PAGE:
Regarding airline flights and a way to go to Sri Lanka i must address the railway system and the modern technology that is changing this system. China has embarked on a massive investment to link Europe and Asia with transcontinental trains. I am sure China will be using the latest technology to such long distant transportation of her good and possibly of passengers.

    The couple to Europe one ends in Venice. If so railway lines should not be ruled out as a technology of the past. They are far safer than airlines, carry more passengers and do it with less use of fuel per passenger than a plane. There ar of course limitations to such connections to Sri Lanka but after looking at the pan European railway system which is highly efficient, luxurious to travel and cheap a connection to Sri Lanka via India through Jaffna would bring more tourists since it would be cheaper and safer to do so. At least that is my opinion.

    Regarding the massive investment in highways in Sri Lanka it did dawn on me that most Sri Lankans will not be buying any cars for quite a while. But an equally massive investment to link every part of Sri Lanka with a rail way system would facilitate a cheaper, energy efficient and environmentally friendly way of mass transportation. It would also be conducive to the military.

  5. Marco Says:

    Clearly Dr Chula was day dreaming and/or not done the adequate research.
    Emirates with their experience in Sri Lanka will be the last to fly to MRIA (never mind the A380)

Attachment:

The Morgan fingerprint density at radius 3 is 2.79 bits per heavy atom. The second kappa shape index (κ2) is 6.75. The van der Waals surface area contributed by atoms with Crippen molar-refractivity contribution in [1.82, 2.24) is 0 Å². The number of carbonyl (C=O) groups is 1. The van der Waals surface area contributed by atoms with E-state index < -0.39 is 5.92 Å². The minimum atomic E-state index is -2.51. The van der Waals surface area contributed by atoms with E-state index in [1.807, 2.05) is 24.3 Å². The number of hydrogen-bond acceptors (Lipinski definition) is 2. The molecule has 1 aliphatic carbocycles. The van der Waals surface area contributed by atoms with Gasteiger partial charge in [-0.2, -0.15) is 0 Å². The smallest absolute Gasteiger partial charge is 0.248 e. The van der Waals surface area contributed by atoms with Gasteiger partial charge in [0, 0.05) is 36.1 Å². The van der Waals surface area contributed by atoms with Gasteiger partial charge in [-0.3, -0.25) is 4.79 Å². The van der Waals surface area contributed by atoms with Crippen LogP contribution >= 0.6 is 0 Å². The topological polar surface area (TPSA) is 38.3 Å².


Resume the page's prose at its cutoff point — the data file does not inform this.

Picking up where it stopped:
MRIA should be closed after 12.30 pm every day to save on operational cost. I hasten to think of the astronomical cost to us the tax payers for such a venture. Be that as it may, its sunk cost.
    There are no more than 5 flights to MRIA (4 of which are local). On most days they land and take off in the morninig and after 12pm the Airport is left idle. I cant see why MRIA is shut down after 12 pm.
    Furthermore, the aviation authorities including the powers in the Govt have not been giving accurate figures of passengers embarking or disembarking at MRIA.
    Furthermore, most if not all Tour Operators have given a wide berth to and not booked on Sri Lankan if they route the flight via MRIA. It does make sense as most of the package holiday makers are on time constraints and would avoid an unnecessary and pointless stop.

  6. aloy Says:

    I was thinking about this again.
    Now that a vast some of money has been spent, may be GOSL can make this airport viable at the expense of the bird sanctuary. If they can stop birds coming for a few years they will stop coming again. I remember seeing a documentary produced by BBC where they showed migratory fish that live in the sea traveling thousands of miles coming to the very spot in the stream (in the land) where they were born. Perhaps the birds also do the same and the path they take may be registered in the brain. When there are no birds with the memory they will stop coming. Perhaps some Sri lankan bird watchers should be able to enlighten government. In fact there are some world renown wildlife expert in SL. About a month ago I was fortunate to watch a very interesting documentary presented by a leopard expert at the Rotary Club in Colombo. He happened to be the nephew of late JRJ.
    If GOSL can do this the MRIA will become a very valuable thing to SL.

  7. Lorenzo Says:

    Aloy,

    NO. That will add more costs to the environment.

    There are other problems with MRIA. LACK of infrastructure comparable to Colombo is one.

    We have to maintain MRIA as a SECOND airport. We NEED a second international airport.

    Emirates, etc. want their passengers to go to their home ports. People travelling to Dubai, Europe, etc. will not want to land in SL at all.